by Mary Caperton Morton Monday, September 10, 2018
An active volcano in central Ecuador may be the largest musical instrument on Earth: After eruptions in 2015, Cotopaxi’s newly configured crater started emitting distinctly musical rumblings that scientists may be able to use to monitor future activity at the volcano.
After nearly a century of silence, Cotopaxi erupted in 2015 in a series of minor explosions, one of which triggered a collapse of the crater’s floor. Soon afterward, geophysical instruments started picking up unique sounds from the volcano, too low for human ears to hear. The oscillating soundwaves would last about 90 seconds before fading. Researchers dubbed the sounds “tornillos,” Spanish for screws, because the sound waves resemble screw threads and describe the noise as a slowly swinging creaky door.
For the first half of 2016, the tornillos occurred roughly once a day, then they stopped. Scientists are unsure how the sounds were created, but each tornillo was accompanied by a rush of gas through the volcano’s summit vent. And in a new study in Geophysical Research Letters, they liken the effect to a pipe organ, which creates similar low frequency sounds by forcing air through pipes of varying lengths. “It’s a beautiful signal and amazing that the natural world is able to produce this type of oscillation,” said Jeff Johnson, a volcanologist at Boise State University in Idaho and lead author of the study, in a statement.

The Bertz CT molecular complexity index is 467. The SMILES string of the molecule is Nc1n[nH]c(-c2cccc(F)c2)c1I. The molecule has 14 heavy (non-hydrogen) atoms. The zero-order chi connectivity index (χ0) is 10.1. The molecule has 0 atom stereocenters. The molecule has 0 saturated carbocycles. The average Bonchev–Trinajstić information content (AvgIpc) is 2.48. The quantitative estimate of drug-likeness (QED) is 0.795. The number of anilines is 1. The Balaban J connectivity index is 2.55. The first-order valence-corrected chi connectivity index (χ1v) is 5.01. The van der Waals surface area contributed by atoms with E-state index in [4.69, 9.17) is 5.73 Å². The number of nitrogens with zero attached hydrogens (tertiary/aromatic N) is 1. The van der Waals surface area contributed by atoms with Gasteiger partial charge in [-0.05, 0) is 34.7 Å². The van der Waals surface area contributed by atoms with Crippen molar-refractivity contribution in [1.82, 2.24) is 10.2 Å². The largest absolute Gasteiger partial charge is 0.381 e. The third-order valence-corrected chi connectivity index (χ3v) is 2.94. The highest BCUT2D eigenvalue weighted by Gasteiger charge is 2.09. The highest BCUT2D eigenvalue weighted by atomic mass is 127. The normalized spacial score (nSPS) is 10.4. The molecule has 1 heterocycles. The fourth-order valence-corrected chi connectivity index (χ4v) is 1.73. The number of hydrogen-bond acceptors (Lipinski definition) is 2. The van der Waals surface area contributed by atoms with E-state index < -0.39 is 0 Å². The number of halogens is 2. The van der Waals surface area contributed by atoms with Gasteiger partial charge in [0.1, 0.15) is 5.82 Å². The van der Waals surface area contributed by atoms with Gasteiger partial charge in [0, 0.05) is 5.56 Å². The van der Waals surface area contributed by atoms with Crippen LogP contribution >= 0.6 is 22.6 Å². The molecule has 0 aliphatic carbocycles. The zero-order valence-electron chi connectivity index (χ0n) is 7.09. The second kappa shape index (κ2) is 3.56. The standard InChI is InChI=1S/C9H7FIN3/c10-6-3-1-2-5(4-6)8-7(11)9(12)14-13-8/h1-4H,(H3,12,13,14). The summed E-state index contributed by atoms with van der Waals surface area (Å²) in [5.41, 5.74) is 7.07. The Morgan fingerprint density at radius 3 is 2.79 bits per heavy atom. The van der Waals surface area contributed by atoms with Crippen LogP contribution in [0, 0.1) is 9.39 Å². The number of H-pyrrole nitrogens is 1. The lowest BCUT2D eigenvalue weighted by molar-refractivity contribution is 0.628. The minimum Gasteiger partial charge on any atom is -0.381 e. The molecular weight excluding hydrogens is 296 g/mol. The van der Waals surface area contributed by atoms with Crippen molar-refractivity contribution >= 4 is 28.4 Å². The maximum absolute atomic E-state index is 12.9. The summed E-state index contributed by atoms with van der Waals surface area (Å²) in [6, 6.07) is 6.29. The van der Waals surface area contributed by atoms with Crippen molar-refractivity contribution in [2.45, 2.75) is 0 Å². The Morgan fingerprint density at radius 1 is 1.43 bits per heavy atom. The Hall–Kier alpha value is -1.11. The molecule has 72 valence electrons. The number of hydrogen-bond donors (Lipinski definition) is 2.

Active volcanoes are known to make odd noises before, during and after eruptions, and understanding an individual volcano’s unique voiceprint can help scientists track how magma is moving through the system. “Once you realize how a volcano sounds, if there are changes to that sound, that leads us to think there are changes going on … and that causes us to pay attention,” Johnson said.
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